The U.S. Navy is already developing second-generation systems that might be able to target threats other than drones and water vessels. These missions are classified, but when asked whether the LaWS could shoot and destroy missiles, USS Ponce Capt. Christopher Wells said "maybe" and smiled, according to CNN.

Original article on Live Science.

Liftoff? Icy Jets of Saturn Moon Enceladus Fly in NASA Photo

Liftoff? Icy Jets of Saturn Moon Enceladus Fly in NASA Photo:

Liftoff? Icy Jets of Saturn Moon Enceladus Fly in NASA Photo
Saturn's moon Enceladus releases jets of water ice as imaged by the Cassini spacecraft in April. The moon shines in reflected Saturn light, while the jets are backlit by the sun.
Credit: NASA/JPL-Caltech/Space Science Institute


A photo of Saturn's moon Enceladus looks poised for liftoff as jets fly from its southern hemisphere.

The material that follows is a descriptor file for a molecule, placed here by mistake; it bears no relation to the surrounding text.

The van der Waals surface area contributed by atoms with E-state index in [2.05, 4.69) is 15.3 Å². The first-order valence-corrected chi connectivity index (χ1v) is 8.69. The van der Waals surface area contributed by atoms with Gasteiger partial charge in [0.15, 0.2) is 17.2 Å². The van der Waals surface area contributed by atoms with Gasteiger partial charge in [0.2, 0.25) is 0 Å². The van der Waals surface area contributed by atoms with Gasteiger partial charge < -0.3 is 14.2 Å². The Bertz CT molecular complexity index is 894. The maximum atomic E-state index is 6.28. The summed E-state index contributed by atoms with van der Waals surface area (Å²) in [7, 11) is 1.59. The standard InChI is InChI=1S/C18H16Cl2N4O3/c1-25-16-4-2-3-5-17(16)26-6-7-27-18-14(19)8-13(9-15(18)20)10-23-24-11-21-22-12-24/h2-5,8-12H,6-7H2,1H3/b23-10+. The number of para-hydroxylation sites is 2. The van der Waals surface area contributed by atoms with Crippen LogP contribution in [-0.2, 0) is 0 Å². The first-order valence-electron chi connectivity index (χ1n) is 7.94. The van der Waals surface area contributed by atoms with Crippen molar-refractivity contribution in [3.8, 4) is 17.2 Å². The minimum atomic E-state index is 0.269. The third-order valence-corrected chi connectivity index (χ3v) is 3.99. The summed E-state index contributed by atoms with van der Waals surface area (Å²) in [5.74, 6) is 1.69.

While Enceladus can't fly — at least outside of its ordinary orbit around the ringed planet — its remarkable icy jets intrigue scientists because they hint at a subsurface ocean that could support life.

The photo, taken by the Cassini spacecraft, spotlights the moon's Saturn-facing hemisphere, which is 313 miles across (504 km), according to NASA's image caption. The jets are backlit by sunlight, while the front shines with light reflected back from Saturn. Cassini was 502,000 miles (808,000 km) from Enceladus when it captured the visible-light image with its narrow-angle camera on April 13, and the image shows 3 miles (5 km) per pixel.